When we first heard about Governor Hull's most significant accomplishment this past summer -- getting her eyes done -- we smirked. Jeez, lady, you don't need to go under the knife, we thought. Some scissors and a bottle of Clairol will do just fine. Really, no one's looking at your eyes -- who could, after being blinded by your fire-engine helmet head?

Then we saw the governor on television, post-cut.

Wow, great job! Can we get the name of the surgeon? As one observer remarked, "Yeah, Governor Hull got an eye job -- all over her face."

Okay, so she really got a face lift; don't all politicians lie? Who cares, she looks fabulous! Who would have guessed that Jane Hull was a slave to the mirror?

Now if you'd just pay as much attention to the state of the state as you did to the state of your sags, Guv.

It's easy to scoff at the thought of staring up at the sky through a hole in a building not much bigger than an outhouse. But this best new view -- named after the museum's former director, Robert Knight, and created by artist James Turrell and architect William Bruder -- reveals the delicious spins that great artists can put on the commonplace. The elliptical room is a wide telescope that beams the eye far beyond the curved seats and walls. We recommend viewing this wonderful work at sunset. As day fades, the hole jumps to life as a medallion of changing, vivid colors. Your eyes adjust, and you find yourself staring at a deep, surprising glow of night.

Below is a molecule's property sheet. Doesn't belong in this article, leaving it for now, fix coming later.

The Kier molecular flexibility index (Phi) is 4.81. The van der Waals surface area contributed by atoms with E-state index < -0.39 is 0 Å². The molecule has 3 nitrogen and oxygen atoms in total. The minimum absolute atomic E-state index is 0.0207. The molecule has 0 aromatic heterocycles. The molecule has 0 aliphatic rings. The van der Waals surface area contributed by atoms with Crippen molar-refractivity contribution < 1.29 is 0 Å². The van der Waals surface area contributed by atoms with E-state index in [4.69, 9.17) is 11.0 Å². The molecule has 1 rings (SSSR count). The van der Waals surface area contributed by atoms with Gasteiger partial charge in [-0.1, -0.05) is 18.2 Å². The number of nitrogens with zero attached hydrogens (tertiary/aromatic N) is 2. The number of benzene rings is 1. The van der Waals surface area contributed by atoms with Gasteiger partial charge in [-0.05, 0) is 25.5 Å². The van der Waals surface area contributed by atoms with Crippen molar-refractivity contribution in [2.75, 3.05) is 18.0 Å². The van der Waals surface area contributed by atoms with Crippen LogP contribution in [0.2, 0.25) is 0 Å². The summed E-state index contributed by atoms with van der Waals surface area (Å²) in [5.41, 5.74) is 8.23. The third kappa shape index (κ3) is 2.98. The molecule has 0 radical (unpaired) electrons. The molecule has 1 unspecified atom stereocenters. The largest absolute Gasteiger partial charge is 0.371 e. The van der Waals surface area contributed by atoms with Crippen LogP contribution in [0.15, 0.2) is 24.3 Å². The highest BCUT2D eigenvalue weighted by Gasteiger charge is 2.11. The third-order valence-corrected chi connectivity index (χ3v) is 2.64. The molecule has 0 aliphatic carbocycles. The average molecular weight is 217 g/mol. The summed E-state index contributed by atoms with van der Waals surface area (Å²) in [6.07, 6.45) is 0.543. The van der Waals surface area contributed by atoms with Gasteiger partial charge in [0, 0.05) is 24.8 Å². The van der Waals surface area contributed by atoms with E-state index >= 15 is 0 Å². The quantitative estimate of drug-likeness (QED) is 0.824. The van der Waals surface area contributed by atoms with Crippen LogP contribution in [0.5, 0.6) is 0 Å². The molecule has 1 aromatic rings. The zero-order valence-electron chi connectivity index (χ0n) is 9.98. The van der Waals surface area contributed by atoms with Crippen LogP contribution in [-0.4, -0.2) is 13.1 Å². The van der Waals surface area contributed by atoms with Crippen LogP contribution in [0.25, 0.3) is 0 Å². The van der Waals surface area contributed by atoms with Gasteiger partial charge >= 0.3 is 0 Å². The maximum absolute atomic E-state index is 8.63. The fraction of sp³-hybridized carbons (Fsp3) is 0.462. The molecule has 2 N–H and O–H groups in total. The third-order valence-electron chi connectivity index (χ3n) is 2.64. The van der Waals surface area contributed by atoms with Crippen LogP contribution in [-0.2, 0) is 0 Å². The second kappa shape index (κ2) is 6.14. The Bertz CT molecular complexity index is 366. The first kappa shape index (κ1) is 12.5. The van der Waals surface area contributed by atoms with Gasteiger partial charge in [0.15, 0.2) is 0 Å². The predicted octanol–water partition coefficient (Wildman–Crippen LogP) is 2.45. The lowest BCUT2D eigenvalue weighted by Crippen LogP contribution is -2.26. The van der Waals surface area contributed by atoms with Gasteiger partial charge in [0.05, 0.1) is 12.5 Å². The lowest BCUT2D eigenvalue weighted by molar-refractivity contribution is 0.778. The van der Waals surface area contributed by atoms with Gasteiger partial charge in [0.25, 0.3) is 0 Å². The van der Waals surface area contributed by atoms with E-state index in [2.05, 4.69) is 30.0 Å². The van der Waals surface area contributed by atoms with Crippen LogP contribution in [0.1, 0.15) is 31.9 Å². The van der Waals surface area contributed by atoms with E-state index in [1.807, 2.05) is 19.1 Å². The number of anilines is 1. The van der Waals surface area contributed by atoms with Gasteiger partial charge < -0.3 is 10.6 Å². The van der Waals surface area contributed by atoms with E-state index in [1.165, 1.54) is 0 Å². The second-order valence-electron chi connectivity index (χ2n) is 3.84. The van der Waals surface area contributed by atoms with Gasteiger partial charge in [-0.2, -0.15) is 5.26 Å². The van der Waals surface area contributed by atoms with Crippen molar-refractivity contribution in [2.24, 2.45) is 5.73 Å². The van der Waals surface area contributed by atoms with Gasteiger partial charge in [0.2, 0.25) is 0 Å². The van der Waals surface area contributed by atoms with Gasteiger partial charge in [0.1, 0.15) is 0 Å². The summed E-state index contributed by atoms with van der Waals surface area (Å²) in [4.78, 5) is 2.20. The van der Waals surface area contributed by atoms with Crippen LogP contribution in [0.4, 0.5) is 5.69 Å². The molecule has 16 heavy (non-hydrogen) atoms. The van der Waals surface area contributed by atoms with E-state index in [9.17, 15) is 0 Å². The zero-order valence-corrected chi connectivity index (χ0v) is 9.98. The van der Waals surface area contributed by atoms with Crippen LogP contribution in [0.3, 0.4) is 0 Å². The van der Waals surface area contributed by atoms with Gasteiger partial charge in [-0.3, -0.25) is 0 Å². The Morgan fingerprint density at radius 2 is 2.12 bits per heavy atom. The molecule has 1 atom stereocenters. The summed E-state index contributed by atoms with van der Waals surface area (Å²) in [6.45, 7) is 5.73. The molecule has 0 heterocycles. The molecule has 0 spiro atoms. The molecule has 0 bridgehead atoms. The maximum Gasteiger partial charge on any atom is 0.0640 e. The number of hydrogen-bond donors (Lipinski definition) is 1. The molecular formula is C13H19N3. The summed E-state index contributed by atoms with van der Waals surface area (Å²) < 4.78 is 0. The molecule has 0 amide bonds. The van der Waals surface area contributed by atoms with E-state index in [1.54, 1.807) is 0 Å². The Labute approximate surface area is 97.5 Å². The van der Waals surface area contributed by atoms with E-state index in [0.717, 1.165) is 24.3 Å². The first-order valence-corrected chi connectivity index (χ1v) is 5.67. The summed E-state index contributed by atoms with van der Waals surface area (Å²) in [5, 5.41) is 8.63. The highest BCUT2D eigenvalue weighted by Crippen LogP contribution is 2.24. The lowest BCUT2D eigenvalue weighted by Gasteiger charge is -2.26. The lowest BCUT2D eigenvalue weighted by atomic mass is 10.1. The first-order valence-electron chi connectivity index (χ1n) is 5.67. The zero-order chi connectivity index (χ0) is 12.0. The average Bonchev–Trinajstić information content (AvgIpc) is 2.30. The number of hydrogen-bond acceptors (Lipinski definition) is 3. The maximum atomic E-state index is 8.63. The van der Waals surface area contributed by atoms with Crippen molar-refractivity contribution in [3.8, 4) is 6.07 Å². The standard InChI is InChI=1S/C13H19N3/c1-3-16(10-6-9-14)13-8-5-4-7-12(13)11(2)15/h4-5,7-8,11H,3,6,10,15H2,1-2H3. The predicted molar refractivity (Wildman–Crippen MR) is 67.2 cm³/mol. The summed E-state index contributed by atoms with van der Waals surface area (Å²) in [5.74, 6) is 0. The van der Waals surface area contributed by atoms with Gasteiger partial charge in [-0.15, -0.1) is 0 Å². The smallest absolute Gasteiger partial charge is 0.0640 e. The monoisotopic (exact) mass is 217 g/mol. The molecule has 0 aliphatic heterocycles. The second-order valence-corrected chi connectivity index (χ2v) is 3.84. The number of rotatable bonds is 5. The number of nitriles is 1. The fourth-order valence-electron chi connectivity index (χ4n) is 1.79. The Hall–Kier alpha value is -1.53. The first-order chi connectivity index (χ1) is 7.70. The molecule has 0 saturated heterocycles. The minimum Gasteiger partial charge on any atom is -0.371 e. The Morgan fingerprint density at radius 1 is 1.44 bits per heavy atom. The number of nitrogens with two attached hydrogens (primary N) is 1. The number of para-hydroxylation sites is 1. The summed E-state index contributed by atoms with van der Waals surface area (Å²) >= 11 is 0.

Best Local Tourist Attraction You've Probably Never Heard Of

Somewhere Over the Rainbow

Have you had it up to your disposable camera with Western-themed tourist traps featuring fake cowboy shoot-outs and chuck-wagon dinners served in mining pans?

Then dare to look beyond the obvious at Somewhere Over the Rainbow, a three-acre oasis of oddities near Cave Creek and Sweetwater roads, assembled by 77-year-old retiree Gus Brethauer. He has spent the past 25 years turning his property into a glorious pack rat paradise, and these days, he gladly gives tours in return for a voluntary donation.

The kids will enjoy highlights like a UFO landing pad, a prehistoric Temple of Doom, a grove of artificial Christmas trees (complete with plastic forest denizens), a "haunted" bungalow, and a mirror maze fashioned from discarded reflective surfaces. Older visitors will get a kick out of old Phoenix rubble -- decorative plastic "WP" trim from West Plaza Shopping Center and a stone gargoyle from the old Fox Theatre. Come prepared to walk (tours through the desert terrain take about two hours), and leave your disbelief at home.

Best Pair Of Double Entendres In A Local TV Newscast

KPNX News 12

Several months after 14-year-old Sean Botkin was arrested for holding a classroom full of Glendale elementary school students hostage at gunpoint, the boy's mother talked to reporters about his upcoming trial. An optimistic Cary Botkin said Sean's lawyer hoped to persuade the court to try her son as a juvenile, rather than as an adult, because that strategy represented "our best shot."

Later in the same broadcast, Lin Sue Cooney offered an update on an effort to remove Tempe Mayor Neil Giuliano from office: Among other charges, the openly gay politico was under fire for pulling city employees' support of the United Way, which funds the anti-gay Boy Scouts of America. Commenting on Giuliano's reaction to the recall movement, Cooney told viewers that the mayor "will not go down without a fight."